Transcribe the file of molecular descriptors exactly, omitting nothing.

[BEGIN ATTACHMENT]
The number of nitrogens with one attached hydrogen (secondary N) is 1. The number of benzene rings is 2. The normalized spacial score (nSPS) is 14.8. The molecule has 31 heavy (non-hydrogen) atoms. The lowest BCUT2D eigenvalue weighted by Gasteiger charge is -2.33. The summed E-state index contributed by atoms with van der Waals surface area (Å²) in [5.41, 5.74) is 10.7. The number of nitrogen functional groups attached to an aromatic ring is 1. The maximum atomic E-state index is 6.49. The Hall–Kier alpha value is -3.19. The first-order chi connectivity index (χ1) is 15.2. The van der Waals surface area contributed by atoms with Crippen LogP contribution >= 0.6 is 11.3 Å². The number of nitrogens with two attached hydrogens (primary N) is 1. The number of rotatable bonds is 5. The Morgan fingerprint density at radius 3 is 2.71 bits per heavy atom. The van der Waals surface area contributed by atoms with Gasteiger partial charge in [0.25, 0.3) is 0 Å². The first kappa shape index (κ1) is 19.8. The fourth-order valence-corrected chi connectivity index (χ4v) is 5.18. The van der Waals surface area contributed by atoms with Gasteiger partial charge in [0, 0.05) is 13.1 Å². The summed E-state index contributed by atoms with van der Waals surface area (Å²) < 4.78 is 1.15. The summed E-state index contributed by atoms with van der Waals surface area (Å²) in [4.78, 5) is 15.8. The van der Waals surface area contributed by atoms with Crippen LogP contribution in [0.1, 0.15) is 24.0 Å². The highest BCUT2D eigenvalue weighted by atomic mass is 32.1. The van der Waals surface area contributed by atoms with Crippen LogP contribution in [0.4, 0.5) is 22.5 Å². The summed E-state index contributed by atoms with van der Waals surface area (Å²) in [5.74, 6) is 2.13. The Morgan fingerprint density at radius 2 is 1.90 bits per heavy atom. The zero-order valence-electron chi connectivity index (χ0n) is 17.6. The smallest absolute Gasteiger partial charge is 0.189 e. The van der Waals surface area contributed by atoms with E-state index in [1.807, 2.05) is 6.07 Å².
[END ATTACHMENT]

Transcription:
The number of nitrogens with one attached hydrogen (secondary N) is 1. The number of benzene rings is 2. The normalized spacial score (nSPS) is 14.8. The molecule has 31 heavy (non-hydrogen) atoms. The lowest BCUT2D eigenvalue weighted by Gasteiger charge is -2.33. The summed E-state index contributed by atoms with van der Waals surface area (Å²) in [5.41, 5.74) is 10.7. The number of nitrogen functional groups attached to an aromatic ring is 1. The maximum atomic E-state index is 6.49. The Hall–Kier alpha value is -3.19. The first-order chi connectivity index (χ1) is 15.2. The van der Waals surface area contributed by atoms with Crippen LogP contribution >= 0.6 is 11.3 Å². The number of nitrogens with two attached hydrogens (primary N) is 1. The number of rotatable bonds is 5. The Morgan fingerprint density at radius 3 is 2.71 bits per heavy atom. The van der Waals surface area contributed by atoms with Gasteiger partial charge in [0.25, 0.3) is 0 Å². The first kappa shape index (κ1) is 19.8. The fourth-order valence-corrected chi connectivity index (χ4v) is 5.18. The van der Waals surface area contributed by atoms with Gasteiger partial charge in [0, 0.05) is 13.1 Å². The summed E-state index contributed by atoms with van der Waals surface area (Å²) < 4.78 is 1.15. The summed E-state index contributed by atoms with van der Waals surface area (Å²) in [4.78, 5) is 15.8. The van der Waals surface area contributed by atoms with Crippen LogP contribution in [0.1, 0.15) is 24.0 Å². The highest BCUT2D eigenvalue weighted by atomic mass is 32.1. The van der Waals surface area contributed by atoms with Crippen LogP contribution in [0.4, 0.5) is 22.5 Å². The summed E-state index contributed by atoms with van der Waals surface area (Å²) in [5.74, 6) is 2.13. The Morgan fingerprint density at radius 2 is 1.90 bits per heavy atom. The zero-order valence-electron chi connectivity index (χ0n) is 17.6. The smallest absolute Gasteiger partial charge is 0.189 e. The van der Waals surface area contributed by atoms with E-state index in [1.807, 2.05) is 6.07 Å².